June 17, 2019
The Chinese Threat is Real
It’s time for the world to wake up to the global threat that is China.
For a long time, many political leaders subscribed to the view that as China developed economically it would embrace democracy. This theory was called “convergence theory.”
American foreign policy regarding China followed this theory. We supported China’s efforts to modernize; we invited China into the World Trade Organization; and we sought out China as a trading partner even when China did not reciprocate.
Now, it is clear that the convergence theory is dead. President Xi Jinping has killed it, and the sooner American leaders wake up to this reality, the sooner we can confront it.
I had the opportunity to speak about the Chinese threat last month at the Asian Leadership Conference in Seoul, South Korea where I called out the Chinese threat.
- The Chinese government’s singular strategic goal is the preservation of the Communist Party. Those that pose a threat to the party are thrown in “education camps,” imprisoned, or killed.
- Far from loosening his grip on power, President Xi is using technology to create a surveillance state that keeps tabs on massive parts of the population.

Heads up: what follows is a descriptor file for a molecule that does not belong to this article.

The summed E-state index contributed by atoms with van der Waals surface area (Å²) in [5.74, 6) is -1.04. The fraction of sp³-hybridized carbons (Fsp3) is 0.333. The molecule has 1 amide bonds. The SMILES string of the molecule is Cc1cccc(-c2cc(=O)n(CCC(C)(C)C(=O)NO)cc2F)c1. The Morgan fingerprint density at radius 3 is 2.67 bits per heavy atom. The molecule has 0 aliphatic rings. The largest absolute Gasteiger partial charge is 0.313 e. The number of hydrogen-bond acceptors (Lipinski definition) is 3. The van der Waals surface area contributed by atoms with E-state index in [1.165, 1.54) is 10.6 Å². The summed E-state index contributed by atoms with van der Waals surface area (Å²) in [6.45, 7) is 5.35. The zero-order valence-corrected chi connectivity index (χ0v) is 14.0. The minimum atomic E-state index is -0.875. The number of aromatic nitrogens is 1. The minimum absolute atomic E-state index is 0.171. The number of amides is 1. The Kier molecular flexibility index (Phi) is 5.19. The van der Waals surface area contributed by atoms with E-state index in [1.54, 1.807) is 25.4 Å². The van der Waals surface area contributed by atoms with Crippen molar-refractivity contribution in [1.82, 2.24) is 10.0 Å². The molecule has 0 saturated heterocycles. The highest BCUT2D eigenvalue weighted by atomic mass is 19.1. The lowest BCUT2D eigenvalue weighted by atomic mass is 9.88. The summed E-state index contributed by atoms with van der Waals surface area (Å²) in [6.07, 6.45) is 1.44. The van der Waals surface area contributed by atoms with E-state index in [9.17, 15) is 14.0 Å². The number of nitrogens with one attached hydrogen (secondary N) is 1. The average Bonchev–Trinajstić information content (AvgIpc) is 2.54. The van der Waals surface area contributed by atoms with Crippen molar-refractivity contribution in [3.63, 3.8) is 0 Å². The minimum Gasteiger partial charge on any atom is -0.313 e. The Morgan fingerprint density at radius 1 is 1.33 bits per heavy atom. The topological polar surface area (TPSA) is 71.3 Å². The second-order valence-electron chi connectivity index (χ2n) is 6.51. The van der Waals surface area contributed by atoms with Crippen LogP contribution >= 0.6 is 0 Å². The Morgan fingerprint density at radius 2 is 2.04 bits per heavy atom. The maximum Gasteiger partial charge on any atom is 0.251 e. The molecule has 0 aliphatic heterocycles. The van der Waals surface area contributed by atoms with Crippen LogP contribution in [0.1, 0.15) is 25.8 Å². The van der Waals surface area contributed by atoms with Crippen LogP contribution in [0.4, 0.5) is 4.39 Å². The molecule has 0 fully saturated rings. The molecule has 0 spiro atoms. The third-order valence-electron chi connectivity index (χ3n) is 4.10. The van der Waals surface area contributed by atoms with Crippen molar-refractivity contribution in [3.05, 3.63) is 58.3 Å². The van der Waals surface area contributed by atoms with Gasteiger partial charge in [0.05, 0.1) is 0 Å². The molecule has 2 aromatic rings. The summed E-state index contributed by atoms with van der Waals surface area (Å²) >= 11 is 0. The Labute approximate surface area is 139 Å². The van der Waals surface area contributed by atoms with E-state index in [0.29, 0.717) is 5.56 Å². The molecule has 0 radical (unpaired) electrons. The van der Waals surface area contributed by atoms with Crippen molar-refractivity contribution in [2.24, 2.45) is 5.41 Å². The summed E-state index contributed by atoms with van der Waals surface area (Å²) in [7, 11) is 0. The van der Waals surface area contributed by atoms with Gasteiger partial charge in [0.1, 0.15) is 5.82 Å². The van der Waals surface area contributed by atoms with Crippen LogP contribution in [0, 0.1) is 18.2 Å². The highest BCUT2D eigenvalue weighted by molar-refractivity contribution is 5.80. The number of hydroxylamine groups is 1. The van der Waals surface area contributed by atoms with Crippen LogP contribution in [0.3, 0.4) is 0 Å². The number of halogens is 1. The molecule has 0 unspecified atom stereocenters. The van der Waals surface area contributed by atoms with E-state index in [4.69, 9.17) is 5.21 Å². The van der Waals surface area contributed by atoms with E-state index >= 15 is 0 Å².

- China is flexing its muscles outside its borders, seizing islands in the South China Sea and constructing military facilities there.
- China regularly threatens Taiwan, violating Taiwanese airspace and manipulating Taiwanese politicians and journalists.
- China’s policy of kidnapping critics has expanded to foreign critics, with kidnappings occurring in Thailand, Taiwan and Hong Kong.
- Chinese companies habitually steal intellectual property from U.S. companies.
- Most worrisome is China’s use of “civil-military integration policy” – a policy that mandates that new technology developed in the private sector must be shared with the Chinese military.
The Chinese threat is very real. I hope you will watch my entire speech below.
It is critical that we rethink how we interact and engage with China. The old theories about convergence are naïve at best and dangerous at worst. China does not fit any prior foreign policy models. It is at once a major threat, a U.S. trading partner, and a key player in the global economy. We must confront China carefully, and without any naïve preconceptions about its intent.